By Jim Shrine
NeoTherapeutics Inc. registered to sell 3.5 million shares in a public offering that would be expected to raise up to $50 million and be used primarily to fund development of Neotrofin, its lead drug for Alzheimer's disease.
The Irvine, Calif., company anticipates the offering will occur in late July. Joseph Charles & Associates Inc., of Boca Raton, Fla., is the managing underwriter and has an option on 525,000 shares to cover overallotments.
NeoTherapeutics' stock (NASDAQ:NEOT) closed Friday at $12.562, down 75 cents per share. At that price, and assuming the overallotment option is exercised, the offering would gross $50.6 million.
"There's been tremendous demand," said Alvin Glasky, the company's chairman, president and CEO, whose ownership position would be reduced to about 22 percent. "This has been in the works for at least three months."
NeoTherapeutics has completed three private financing deals in the past year totaling about $25 million. One was a $15 million equity line, on which it has drawn $5 million. A second was the sale of $6 million in preferred stock, from which the company has taken only $4 million. And finally, NeoTherapeutics last month completed a $4 million private placement that included 400,000 shares of common stock and warrants to purchase another 80,000 shares.
Glasky said that success in the marketplace, along with other factors, led NeoTherapeutics to a public offering rather than the private financing route taken by so many similarly positioned companies. One advantage for NeoTherapeutics is that it has only 6.3 million shares outstanding.
"We felt we could issue more stock without having our current shareholders in an overly diluted position," Glasky said. "That was a currency we had available. Secondly, our stock performance has been extremely good. Our feeling was the market has been very receptive to our securities. Thirdly, our float has been very small. When we did our IPO [initial public offering] in September 1996 we deliberately looked to put our stock in secure hands. There's been very little stock trading since then."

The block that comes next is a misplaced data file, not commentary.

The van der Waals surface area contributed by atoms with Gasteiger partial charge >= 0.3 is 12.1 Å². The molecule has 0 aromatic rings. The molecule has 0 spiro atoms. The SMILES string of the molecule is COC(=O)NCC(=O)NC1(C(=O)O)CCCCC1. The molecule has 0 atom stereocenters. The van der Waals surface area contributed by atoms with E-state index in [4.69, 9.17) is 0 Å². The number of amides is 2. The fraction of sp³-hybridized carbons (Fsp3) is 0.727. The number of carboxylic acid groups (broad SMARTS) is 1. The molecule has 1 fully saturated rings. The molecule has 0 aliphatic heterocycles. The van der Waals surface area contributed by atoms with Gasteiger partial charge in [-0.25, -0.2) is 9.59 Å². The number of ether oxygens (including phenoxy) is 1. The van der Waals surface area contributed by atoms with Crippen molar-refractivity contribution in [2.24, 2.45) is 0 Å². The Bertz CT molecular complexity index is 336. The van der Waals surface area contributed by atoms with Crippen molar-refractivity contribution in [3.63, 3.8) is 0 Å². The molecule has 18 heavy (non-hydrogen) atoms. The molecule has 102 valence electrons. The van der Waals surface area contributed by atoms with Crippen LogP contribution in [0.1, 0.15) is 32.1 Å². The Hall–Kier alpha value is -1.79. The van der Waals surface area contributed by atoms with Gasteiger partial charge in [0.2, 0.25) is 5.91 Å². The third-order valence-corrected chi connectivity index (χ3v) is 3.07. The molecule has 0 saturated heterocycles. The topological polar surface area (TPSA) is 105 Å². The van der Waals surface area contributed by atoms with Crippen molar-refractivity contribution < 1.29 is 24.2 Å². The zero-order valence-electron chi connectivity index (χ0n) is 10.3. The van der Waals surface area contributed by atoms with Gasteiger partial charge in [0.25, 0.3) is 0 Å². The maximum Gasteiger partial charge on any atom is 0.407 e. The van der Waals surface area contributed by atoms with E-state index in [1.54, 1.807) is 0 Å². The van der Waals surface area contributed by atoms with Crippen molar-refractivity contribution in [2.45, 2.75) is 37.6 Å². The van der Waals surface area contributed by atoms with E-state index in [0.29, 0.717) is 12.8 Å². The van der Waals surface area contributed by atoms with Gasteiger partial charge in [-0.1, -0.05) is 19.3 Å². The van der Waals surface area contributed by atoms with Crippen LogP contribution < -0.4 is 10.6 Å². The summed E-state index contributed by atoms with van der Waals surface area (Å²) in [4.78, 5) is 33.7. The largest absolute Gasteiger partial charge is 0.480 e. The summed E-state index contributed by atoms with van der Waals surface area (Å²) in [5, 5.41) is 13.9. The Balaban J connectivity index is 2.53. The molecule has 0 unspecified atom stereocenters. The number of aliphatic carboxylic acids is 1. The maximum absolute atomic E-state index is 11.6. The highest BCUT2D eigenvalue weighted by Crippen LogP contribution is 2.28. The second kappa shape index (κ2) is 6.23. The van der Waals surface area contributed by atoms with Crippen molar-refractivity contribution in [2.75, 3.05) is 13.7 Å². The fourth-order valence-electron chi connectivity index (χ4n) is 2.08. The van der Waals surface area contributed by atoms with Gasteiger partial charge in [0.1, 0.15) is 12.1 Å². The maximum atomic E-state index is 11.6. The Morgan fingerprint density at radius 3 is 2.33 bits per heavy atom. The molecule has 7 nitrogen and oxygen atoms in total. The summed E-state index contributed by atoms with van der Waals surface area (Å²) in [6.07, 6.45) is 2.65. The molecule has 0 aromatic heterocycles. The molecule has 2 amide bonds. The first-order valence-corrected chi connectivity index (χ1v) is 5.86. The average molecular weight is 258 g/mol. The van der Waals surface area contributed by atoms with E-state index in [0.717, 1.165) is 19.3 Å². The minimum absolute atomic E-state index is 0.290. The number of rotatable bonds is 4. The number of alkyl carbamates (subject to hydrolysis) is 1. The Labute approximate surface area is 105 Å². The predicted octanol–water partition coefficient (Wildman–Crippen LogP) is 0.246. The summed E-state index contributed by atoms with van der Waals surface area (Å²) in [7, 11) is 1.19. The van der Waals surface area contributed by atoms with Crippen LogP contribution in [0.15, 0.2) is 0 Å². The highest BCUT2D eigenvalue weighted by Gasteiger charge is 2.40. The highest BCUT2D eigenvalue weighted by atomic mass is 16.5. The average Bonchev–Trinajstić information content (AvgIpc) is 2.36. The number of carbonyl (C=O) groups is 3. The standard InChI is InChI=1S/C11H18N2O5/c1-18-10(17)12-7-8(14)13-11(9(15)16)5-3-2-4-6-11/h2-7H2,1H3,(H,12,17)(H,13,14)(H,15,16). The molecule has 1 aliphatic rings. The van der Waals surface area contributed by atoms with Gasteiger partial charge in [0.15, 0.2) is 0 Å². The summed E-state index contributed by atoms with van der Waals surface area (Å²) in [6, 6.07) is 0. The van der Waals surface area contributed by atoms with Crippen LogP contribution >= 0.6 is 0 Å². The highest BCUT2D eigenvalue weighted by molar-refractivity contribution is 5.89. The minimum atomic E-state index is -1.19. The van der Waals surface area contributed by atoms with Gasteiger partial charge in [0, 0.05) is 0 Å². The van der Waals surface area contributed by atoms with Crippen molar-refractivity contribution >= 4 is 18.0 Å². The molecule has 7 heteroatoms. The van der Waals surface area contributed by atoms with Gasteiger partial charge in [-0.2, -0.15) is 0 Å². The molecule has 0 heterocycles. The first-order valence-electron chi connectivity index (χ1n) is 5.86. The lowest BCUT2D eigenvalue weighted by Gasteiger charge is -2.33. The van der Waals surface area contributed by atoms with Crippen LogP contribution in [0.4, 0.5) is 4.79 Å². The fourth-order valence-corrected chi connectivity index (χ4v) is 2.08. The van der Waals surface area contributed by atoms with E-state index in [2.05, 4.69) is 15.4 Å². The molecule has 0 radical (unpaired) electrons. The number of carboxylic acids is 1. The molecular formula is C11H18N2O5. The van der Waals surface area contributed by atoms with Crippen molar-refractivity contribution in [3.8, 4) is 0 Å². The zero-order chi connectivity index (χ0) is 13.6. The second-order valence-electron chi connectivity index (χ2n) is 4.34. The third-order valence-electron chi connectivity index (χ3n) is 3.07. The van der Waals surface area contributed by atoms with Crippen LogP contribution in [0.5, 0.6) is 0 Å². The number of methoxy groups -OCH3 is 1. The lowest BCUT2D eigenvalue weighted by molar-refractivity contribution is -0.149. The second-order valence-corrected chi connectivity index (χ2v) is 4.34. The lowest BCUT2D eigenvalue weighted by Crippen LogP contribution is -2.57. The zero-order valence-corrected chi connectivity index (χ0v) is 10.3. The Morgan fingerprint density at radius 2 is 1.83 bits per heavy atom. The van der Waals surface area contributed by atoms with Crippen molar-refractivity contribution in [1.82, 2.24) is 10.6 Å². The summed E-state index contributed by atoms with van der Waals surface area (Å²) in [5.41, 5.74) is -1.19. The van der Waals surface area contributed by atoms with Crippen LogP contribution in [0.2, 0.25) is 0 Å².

Glasky said the daily volume has averaged about 40,000 to 50,000 shares over the past two years, and increasing the number of shares in the float would provide the stock additional security.
NeoTherapeutics also is fresh off presentation last week of results from a double-blind, placebo-controlled, 75-patient Phase IIa study of Neotrofin in patients with Alzheimer's disease. One of three doses or placebo was given to patients for 28 days of treatment, then patients were evaluated 28 days later to assess longer-term effects.
Glasky said the company downplayed the results when first available in January since the intent was to release them at the annual meeting of the New Clinical Drug Evaluation Unit in Boca Raton. An important point is, Glasky said, it was the first time NeoTherapeutics used the FDA-required tests for showing efficacy in Alzheimer's disease: ADAS-cog, a measure of cognitive functioning, and CIBIC-plus, a measure of overall disease severity. The results "grossly exceeded expectations," he said.
Total ADAS-cog scores improved in 72 percent of patients taking the 150 mg dose, the company said, and the CIBIC-plus "demonstrated a marked improvement in the drug-treated group." Positive effects were seen 28 days after dosing was stopped.
Glasky said patient improvements, as measured by the various tests, were much better with Neotrofin than with the drug now used for the disease and another being considered, both during and after the treatment periods.
A similarly designed Phase IIb study with 400 patients already is under way in Canada, South Africa and Australia. It could be completed by the end of the year, Glasky said.
A U.S. study in 400 patients is expected to begin this fall, he said, and involve only one dose against placebo.
"We don't know whether these can be part of our pivotal studies or not and we have not presented that question to the FDA yet," Glasky said.
As for partnerships, NeoTherapeutics has talked to just about every pharmaceutical company in the world, said Glasky, pointing out that money and technical expertise are not critical needs from a partner now. Marketing will be, but not immediately.
What the company really wants, he said, is a partner that "can run as fast we can. We want someone who can move.
"We want to make sure we keep the program going at an accelerated rate and continue to add value, and keep value, for the shareholders. Adding value for the shareholders is a big thing for me, being the largest shareholder in the company."
NeoTherapeutics had about $3.5 million in cash and equivalents on March 31, as well as about $12 million available through the equity line and preferred stock. It's net loss for the quarter was $4.4 million.